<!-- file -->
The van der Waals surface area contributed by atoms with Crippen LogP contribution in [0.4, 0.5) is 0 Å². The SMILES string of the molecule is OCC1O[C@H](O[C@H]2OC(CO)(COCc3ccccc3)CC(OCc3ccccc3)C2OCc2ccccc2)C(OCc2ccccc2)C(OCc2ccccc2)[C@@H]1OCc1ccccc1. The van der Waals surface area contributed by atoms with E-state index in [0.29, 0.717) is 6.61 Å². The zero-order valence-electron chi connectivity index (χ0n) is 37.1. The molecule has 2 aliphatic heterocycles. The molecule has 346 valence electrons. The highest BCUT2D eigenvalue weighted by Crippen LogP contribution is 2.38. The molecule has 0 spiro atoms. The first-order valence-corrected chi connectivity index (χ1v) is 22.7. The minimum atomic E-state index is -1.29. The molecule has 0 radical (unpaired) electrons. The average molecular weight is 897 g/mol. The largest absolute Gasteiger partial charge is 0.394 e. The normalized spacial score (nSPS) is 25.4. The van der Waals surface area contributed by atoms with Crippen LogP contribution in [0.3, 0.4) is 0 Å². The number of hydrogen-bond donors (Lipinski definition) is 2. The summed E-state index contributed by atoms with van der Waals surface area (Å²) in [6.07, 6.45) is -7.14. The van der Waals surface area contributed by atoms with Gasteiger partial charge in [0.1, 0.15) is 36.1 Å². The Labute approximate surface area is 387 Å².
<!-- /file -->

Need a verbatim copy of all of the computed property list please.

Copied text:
The van der Waals surface area contributed by atoms with Crippen LogP contribution in [0.4, 0.5) is 0 Å². The SMILES string of the molecule is OCC1O[C@H](O[C@H]2OC(CO)(COCc3ccccc3)CC(OCc3ccccc3)C2OCc2ccccc2)C(OCc2ccccc2)C(OCc2ccccc2)[C@@H]1OCc1ccccc1. The van der Waals surface area contributed by atoms with E-state index in [0.29, 0.717) is 6.61 Å². The zero-order valence-electron chi connectivity index (χ0n) is 37.1. The molecule has 2 aliphatic heterocycles. The molecule has 346 valence electrons. The highest BCUT2D eigenvalue weighted by Crippen LogP contribution is 2.38. The molecule has 0 spiro atoms. The first-order valence-corrected chi connectivity index (χ1v) is 22.7. The minimum atomic E-state index is -1.29. The molecule has 0 radical (unpaired) electrons. The average molecular weight is 897 g/mol. The largest absolute Gasteiger partial charge is 0.394 e. The normalized spacial score (nSPS) is 25.4. The van der Waals surface area contributed by atoms with Crippen LogP contribution in [0.3, 0.4) is 0 Å². The number of hydrogen-bond donors (Lipinski definition) is 2. The summed E-state index contributed by atoms with van der Waals surface area (Å²) in [6.07, 6.45) is -7.14. The van der Waals surface area contributed by atoms with Gasteiger partial charge in [0.1, 0.15) is 36.1 Å². The Labute approximate surface area is 387 Å².